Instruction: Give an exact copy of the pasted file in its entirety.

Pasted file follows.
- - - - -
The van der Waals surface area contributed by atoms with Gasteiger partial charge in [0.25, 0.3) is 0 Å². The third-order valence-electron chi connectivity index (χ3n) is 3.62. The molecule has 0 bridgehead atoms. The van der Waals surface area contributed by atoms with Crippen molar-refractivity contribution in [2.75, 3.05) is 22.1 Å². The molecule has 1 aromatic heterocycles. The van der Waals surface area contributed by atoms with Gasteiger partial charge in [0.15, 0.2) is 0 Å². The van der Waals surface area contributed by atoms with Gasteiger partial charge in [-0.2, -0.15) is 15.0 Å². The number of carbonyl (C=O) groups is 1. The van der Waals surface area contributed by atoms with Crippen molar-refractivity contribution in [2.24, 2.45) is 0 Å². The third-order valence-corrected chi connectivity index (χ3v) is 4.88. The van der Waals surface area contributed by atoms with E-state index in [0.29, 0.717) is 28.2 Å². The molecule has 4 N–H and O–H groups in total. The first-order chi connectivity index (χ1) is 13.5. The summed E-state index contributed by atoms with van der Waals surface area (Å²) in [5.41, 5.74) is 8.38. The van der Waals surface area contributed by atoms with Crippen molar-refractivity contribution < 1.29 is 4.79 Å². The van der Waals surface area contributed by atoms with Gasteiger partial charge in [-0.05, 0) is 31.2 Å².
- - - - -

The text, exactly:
The van der Waals surface area contributed by atoms with Gasteiger partial charge in [0.25, 0.3) is 0 Å². The third-order valence-electron chi connectivity index (χ3n) is 3.62. The molecule has 0 bridgehead atoms. The van der Waals surface area contributed by atoms with Crippen molar-refractivity contribution in [2.75, 3.05) is 22.1 Å². The molecule has 1 aromatic heterocycles. The van der Waals surface area contributed by atoms with Gasteiger partial charge in [0.15, 0.2) is 0 Å². The van der Waals surface area contributed by atoms with Gasteiger partial charge in [-0.2, -0.15) is 15.0 Å². The number of carbonyl (C=O) groups is 1. The van der Waals surface area contributed by atoms with Crippen molar-refractivity contribution in [2.24, 2.45) is 0 Å². The third-order valence-corrected chi connectivity index (χ3v) is 4.88. The van der Waals surface area contributed by atoms with E-state index in [0.29, 0.717) is 28.2 Å². The molecule has 4 N–H and O–H groups in total. The first-order chi connectivity index (χ1) is 13.5. The summed E-state index contributed by atoms with van der Waals surface area (Å²) in [5.41, 5.74) is 8.38. The van der Waals surface area contributed by atoms with Crippen molar-refractivity contribution < 1.29 is 4.79 Å². The van der Waals surface area contributed by atoms with Gasteiger partial charge in [-0.05, 0) is 31.2 Å².